Are You (REALLY) Asking for What You Want?

How to get what you want in the courtroom

You’ve heard it a hundred times before: “Ask, and ye shall receive.”

And each time, you probably said, “Yeah, right. If that was true, I’d have won the lottery last week!”

But what if that statement was actually true?

Believe it or not, there’s significant truth to that statement. (Maybe that’s why it’s been around for 2000+ years).

For example, last week my son and I were at the pond being attacked by ducks (that’s a story for another day) when a firetruck pulled up and parked.

He asked about the truck, and the next thing you know, the firemen were inviting him to sit inside the cab, asking him if he wanted to wear a fireman’s helmet, and talking with him about fires and axes and firetrucks.

It was every little boy’s dream, to play in a firetruck. But none of it would have happened if he hadn’t asked.

Because he asked, he got what he wanted. (Of course, it helps that he’s dashingly good looking and charming as can be!)

The same is true in court. If you ask for what you want, you can often get it.

Want the judge to avoid scheduling the trial during your planned vacation? Just ask.

Want jurors to talk about your biggest concerns in the case? Just ask.

Want a better plea offer? Just ask. (Really!)

I’ll be the first to admit that it doesn’t always work, but more often than not, asking helps you get what you wanted. You just need to be willing to speak up and ask for what you want.

Here’s your 1% solution for today (stolen from Alan Weiss, who said that if you improve 1% per day, in 70 days, you’re twice as good):

It’s simple: Ask for what you want.

Other people aren’t mind readers. You have to ask for what you want.

If the judge doesn’t know about your vacation, she can’t schedule around it.

If jurors don’t know what the important issues are in your case, they won’t know to talk about their thoughts and feelings on the matter.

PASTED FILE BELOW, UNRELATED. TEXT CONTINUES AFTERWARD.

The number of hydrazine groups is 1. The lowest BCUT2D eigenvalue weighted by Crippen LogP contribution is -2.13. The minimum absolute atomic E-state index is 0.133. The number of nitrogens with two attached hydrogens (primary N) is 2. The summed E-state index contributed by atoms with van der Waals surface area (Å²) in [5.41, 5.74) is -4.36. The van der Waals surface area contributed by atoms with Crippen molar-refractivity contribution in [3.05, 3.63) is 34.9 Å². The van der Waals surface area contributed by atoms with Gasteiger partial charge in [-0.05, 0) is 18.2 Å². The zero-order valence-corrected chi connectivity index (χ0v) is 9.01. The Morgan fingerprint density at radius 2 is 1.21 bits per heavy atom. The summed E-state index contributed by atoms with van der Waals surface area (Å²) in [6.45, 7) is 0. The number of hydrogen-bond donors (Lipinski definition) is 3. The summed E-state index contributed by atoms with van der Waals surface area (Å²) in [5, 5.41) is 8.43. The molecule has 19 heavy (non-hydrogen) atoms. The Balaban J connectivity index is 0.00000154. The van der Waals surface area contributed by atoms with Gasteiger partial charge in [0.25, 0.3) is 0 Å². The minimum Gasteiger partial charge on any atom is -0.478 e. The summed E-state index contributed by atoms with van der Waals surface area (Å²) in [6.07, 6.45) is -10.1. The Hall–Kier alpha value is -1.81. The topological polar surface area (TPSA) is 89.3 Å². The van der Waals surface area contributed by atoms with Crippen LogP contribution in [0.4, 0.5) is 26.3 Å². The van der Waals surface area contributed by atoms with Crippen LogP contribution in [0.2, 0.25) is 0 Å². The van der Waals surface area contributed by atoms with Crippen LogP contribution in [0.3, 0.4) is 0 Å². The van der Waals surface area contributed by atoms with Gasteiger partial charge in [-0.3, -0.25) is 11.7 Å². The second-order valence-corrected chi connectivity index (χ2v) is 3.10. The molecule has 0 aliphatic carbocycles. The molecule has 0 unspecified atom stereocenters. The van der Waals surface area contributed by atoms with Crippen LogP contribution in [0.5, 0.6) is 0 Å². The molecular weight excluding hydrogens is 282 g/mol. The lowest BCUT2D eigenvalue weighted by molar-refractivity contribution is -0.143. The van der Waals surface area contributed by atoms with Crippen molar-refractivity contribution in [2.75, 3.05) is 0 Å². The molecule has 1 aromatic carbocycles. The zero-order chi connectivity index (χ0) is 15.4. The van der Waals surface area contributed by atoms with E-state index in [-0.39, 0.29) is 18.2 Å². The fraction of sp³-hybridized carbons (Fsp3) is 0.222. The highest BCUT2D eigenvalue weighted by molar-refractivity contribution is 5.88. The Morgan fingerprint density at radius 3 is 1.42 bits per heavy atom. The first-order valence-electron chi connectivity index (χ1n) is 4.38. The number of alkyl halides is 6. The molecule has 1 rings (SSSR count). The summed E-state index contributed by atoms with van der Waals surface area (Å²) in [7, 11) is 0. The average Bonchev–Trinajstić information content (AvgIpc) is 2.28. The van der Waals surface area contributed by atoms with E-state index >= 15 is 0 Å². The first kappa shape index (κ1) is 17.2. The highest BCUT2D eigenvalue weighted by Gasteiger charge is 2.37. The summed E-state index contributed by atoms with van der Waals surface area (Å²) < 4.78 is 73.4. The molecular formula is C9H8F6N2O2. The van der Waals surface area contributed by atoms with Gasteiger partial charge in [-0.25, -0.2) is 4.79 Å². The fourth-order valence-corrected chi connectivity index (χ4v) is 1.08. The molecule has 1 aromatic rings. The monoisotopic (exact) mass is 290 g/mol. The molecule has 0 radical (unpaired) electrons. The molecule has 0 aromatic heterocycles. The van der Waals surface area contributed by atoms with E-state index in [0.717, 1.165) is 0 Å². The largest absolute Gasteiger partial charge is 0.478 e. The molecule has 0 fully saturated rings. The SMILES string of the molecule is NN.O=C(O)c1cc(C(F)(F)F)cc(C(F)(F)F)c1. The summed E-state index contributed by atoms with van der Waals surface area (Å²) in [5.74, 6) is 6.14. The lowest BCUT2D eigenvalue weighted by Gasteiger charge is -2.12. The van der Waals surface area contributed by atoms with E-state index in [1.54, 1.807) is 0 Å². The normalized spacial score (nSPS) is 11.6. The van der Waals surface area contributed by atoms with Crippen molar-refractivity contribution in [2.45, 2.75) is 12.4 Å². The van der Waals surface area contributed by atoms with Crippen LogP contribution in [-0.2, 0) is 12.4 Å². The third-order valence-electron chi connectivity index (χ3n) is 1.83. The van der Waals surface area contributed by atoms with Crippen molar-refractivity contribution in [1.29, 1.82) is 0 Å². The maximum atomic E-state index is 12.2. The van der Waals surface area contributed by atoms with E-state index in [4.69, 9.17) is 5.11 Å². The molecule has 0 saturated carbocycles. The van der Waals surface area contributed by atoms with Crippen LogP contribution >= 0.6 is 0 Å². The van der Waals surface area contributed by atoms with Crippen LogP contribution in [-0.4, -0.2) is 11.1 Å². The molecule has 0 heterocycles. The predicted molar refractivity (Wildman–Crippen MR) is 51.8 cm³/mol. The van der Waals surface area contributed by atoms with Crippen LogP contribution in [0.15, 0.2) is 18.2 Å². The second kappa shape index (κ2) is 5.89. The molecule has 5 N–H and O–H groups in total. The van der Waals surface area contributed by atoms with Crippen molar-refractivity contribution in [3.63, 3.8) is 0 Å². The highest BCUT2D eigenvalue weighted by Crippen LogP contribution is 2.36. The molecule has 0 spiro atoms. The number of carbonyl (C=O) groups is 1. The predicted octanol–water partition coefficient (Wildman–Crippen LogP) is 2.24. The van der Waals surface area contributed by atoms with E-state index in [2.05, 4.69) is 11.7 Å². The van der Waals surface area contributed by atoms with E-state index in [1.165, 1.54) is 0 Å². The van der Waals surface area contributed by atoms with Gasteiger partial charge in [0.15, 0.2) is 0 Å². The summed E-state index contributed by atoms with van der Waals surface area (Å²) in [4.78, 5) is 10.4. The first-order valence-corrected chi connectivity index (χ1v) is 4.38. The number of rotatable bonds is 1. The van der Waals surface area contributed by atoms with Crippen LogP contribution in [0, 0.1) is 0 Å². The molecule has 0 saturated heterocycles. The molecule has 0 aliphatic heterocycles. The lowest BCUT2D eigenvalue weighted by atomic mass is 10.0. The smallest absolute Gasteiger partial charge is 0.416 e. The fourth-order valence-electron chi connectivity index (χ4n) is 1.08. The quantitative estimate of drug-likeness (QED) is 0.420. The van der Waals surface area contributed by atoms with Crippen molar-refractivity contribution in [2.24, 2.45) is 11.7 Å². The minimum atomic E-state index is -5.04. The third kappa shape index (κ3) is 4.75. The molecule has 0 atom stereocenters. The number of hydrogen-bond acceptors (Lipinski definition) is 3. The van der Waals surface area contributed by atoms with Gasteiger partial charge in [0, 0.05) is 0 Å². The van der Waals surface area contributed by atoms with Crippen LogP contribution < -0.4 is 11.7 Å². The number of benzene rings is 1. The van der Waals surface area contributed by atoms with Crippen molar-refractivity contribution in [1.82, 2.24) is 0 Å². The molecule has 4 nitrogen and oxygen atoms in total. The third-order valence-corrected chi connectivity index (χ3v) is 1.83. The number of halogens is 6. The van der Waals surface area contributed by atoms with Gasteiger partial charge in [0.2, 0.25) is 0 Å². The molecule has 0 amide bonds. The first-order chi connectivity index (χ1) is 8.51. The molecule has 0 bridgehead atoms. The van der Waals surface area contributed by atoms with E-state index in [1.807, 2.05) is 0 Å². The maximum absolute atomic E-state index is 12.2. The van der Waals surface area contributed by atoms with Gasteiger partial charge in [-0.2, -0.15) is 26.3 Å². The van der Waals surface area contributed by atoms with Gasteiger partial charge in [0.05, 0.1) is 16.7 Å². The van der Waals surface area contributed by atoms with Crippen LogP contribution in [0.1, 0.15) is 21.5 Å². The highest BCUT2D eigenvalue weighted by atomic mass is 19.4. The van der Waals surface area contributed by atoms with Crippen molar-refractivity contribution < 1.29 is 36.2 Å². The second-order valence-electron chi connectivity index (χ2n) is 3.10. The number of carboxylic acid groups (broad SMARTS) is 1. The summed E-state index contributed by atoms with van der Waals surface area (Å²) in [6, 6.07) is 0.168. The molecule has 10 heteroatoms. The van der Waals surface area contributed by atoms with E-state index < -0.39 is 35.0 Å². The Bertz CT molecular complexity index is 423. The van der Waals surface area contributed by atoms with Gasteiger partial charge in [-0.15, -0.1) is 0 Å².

If your opponent doesn’t know what’s standing between an acceptable resolution to the case and a protracted jury trial, they’ll never make a better offer.

Asking makes the difference, and gets you what you want.

Ask specifically. Be direct. Let them know exactly what you want, and when you want it. Don’t water it down or hide it inside little “hints” – be bold, and ask for exactly what you want.

As the Rolling Stones taught us, you may not always get what you want, but sometimes, just because you asked… You might get what you need!

Ask for What You Want

How many times a day do you ask judges, clients, or co-workers to do something or to give you something?  During any given week, you probably make hundreds, perhaps even thousands, of requests.  You ask your co-worker to work on a project, you ask your assistant to handle a client issue, you ask your kids to help with the dishes…  The number of requests that you make each week is staggering.  But how many of those requests are actually granted?  Have you ever had a problem with someone not doing not what you asked?

Why?  You’re a lawyer.  Shouldn’t you be the master of persuasion who can get what you want, when you want it, and how you want it, every single time?

Unless your name is “Svengali the Master Manipulator,” chances are that many of your requests are not being granted, or at least not being carried out exactly the way you’d like to see them handled.  But it’s not because your requests are falling on deaf ears.  In fact, your listeners are probably hearing exactly what you’re saying.  The problem is that you’re asking for the wrong thing.

That’s because when most people make requests, they don’t ask for what they want.  Instead, they actually ask for what they don’t want.

For example, has your boss ever asked you to work on an important client issue?  Many bosses will say something similar to, “This is our most important client, so whatever you do, don’t mess this up!”

But look at the embedded command in that request for help: “Mess this up.”  Rather than asking you to do a great job or to help the client, your boss is telling you to do the exact opposite of what he really wants done.

The reason he’s telling you to do the opposite of what he wants is because our brains aren’t wired to hear the word “Don’t.”  Our minds think in images.  When you hear the word “Orange,” you don’t think of the letters “O-R-A-N-G-E.”  Instead, you think of the fruit, the color, or maybe even a bottle of orange juice.  When you recall information, your mind pulls up the pictures that help you “see” the memory.